In an essay published Sept. 27 on Climate Central and in The Bulletin of Atomic Scientists, Robert Socolow revisits the revolutionary “wedges” approach to climate change that he and Steve Pacala laid out in the journal Science in 2004.
Socolow’s conclusion: the core messages of the wedges model are as valid today as they were seven years ago. However, Socolow says, “public resistance can be partially explained by shortcomings in the way advocates of forceful action have presented their case. Addressing these shortcomings might put the world back on the course we identified.”
Socolow, a professor of mechanical and aerospace engineering and affiliated faculty member of the Andlinger Center, and Pacala, director of the Princeton Environmental Institute, in 2004 proposed “stabilization wedges,” a quantitative approach to choosing and evaluating sets of seven (now nine) mitigation strategies that use existing technologies, from fuel efficiency improvements to increased use of solar or wind power.
So why has progress been so slow on curbing the global carbon-dioxide emissions?
“Familiar answers include the recent recession, the political influence of the fossil fuel industries, and economic development imperatives in countries undergoing industrialization,” writes Socolow. “But, I submit, advocates for prompt action, of whom I am one, also bear responsibility for the poor quality of the discussion and the lack of momentum. Over the past seven years, I wish we had been more forthcoming with three messages: We should have conceded, prominently, that the news about climate change is unwelcome, that today’s climate science is incomplete, and that every ‘solution’ carries risk. I don’t know for sure that such candor would have produced a less polarized public discourse. But I bet it would have. Our audiences would have been reassured that we and they are on the same team — that we are not holding anything back and have the same hopes and fears.”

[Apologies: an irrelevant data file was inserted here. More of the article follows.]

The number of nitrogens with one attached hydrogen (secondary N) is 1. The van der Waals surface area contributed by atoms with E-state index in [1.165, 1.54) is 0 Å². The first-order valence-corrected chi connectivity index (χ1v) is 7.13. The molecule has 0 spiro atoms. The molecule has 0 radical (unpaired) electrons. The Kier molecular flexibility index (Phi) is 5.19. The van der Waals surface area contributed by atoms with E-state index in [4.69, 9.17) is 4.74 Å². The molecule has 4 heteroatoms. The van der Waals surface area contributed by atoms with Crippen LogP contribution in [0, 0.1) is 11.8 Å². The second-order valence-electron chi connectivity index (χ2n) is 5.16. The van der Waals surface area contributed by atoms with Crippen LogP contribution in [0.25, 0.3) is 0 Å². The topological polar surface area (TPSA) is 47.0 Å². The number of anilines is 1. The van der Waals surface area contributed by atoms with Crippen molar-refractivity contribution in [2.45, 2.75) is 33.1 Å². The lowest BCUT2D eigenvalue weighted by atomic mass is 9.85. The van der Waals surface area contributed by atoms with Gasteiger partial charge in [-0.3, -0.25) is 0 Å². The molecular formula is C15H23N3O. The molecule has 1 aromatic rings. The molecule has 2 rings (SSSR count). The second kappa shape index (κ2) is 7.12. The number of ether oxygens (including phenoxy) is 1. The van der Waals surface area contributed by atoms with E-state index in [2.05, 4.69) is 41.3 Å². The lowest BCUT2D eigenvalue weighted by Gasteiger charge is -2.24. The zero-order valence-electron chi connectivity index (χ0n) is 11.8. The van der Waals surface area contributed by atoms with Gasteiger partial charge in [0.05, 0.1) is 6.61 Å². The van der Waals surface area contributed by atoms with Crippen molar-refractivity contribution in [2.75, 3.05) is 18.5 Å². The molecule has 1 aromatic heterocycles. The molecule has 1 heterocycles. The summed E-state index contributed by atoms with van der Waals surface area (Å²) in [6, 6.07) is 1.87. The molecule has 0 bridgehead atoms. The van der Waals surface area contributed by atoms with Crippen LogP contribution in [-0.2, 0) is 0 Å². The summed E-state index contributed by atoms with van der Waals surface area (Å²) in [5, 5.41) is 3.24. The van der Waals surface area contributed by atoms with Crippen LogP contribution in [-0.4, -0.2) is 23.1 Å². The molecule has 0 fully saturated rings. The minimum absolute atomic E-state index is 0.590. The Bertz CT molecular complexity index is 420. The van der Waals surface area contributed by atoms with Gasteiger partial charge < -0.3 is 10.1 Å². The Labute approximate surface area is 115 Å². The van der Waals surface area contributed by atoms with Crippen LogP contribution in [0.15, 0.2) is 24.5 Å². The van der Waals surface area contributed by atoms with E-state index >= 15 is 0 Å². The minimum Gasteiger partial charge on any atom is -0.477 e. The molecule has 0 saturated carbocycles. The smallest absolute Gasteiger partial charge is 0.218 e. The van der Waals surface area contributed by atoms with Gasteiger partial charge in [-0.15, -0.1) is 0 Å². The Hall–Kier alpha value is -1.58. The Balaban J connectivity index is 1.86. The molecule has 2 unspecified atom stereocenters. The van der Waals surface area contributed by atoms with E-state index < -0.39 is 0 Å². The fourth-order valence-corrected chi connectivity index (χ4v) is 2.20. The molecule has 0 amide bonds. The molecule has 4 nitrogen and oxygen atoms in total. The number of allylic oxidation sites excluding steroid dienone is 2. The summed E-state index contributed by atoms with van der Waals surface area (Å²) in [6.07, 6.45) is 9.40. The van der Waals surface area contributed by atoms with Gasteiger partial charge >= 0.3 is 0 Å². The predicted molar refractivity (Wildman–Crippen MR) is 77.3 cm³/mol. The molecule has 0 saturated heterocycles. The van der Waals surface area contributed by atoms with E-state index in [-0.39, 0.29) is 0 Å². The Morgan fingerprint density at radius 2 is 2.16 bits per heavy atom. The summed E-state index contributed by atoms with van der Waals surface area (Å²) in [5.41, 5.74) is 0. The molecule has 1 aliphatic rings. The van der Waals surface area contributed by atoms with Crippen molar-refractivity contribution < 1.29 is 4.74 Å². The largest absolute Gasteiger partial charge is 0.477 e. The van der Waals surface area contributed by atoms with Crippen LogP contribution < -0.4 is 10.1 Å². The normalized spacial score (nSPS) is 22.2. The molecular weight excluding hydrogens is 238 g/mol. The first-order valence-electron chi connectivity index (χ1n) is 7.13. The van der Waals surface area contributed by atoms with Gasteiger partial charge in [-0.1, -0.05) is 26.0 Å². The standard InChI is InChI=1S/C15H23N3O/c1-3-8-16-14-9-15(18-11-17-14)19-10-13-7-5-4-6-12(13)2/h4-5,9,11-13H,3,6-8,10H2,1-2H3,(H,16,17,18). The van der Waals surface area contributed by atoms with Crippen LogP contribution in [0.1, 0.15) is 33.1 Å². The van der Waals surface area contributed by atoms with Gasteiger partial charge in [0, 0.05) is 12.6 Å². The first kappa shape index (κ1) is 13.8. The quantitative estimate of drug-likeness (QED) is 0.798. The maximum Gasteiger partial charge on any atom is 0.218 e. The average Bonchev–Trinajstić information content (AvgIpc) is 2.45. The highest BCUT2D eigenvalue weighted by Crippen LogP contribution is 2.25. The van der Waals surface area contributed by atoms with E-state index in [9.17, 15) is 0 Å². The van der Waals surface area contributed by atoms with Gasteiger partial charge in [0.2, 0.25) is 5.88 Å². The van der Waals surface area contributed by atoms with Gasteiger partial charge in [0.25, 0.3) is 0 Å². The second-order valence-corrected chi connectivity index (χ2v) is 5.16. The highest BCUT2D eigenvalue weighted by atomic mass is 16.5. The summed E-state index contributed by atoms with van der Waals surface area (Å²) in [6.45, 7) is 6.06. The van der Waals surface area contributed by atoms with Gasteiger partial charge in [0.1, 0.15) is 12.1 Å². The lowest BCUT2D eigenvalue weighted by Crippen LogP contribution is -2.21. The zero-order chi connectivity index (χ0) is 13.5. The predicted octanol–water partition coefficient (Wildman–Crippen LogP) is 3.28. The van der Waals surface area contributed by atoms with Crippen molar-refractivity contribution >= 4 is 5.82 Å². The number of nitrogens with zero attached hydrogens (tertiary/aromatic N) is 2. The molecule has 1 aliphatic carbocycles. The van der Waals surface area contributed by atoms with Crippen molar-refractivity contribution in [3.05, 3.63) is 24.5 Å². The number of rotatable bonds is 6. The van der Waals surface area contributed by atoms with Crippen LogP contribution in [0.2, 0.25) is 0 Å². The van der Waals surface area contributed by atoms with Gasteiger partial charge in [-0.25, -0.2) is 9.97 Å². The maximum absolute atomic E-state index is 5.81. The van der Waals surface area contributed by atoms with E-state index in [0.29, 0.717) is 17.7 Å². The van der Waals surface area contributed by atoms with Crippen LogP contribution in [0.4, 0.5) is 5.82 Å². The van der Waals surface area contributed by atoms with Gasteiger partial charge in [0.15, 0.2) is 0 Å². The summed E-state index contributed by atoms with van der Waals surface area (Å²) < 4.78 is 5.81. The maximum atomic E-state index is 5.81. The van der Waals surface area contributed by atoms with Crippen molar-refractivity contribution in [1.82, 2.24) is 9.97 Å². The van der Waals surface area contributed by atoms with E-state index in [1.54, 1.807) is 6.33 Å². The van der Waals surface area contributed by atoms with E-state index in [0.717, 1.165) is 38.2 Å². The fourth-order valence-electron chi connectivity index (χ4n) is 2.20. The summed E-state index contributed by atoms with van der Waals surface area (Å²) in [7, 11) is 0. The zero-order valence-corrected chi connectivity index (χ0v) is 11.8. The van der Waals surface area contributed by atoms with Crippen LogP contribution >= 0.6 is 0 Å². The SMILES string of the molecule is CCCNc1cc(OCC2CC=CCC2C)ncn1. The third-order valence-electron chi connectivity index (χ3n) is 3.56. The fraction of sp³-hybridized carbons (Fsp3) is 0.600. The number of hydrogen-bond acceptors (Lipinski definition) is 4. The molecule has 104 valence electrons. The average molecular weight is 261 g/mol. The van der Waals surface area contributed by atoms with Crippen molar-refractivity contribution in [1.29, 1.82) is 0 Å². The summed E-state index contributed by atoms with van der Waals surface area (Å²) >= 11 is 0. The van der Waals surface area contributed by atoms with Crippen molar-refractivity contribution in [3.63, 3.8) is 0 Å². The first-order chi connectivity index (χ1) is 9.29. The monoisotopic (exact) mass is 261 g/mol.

The essay was published with nine remarks solicited in advance from a wide range of commentators, including Ralph Cicerone, president of the National Academy of Sciences, Rep. Rush Holt (D-N.J.), and climate-change skeptic Freeman Dyson.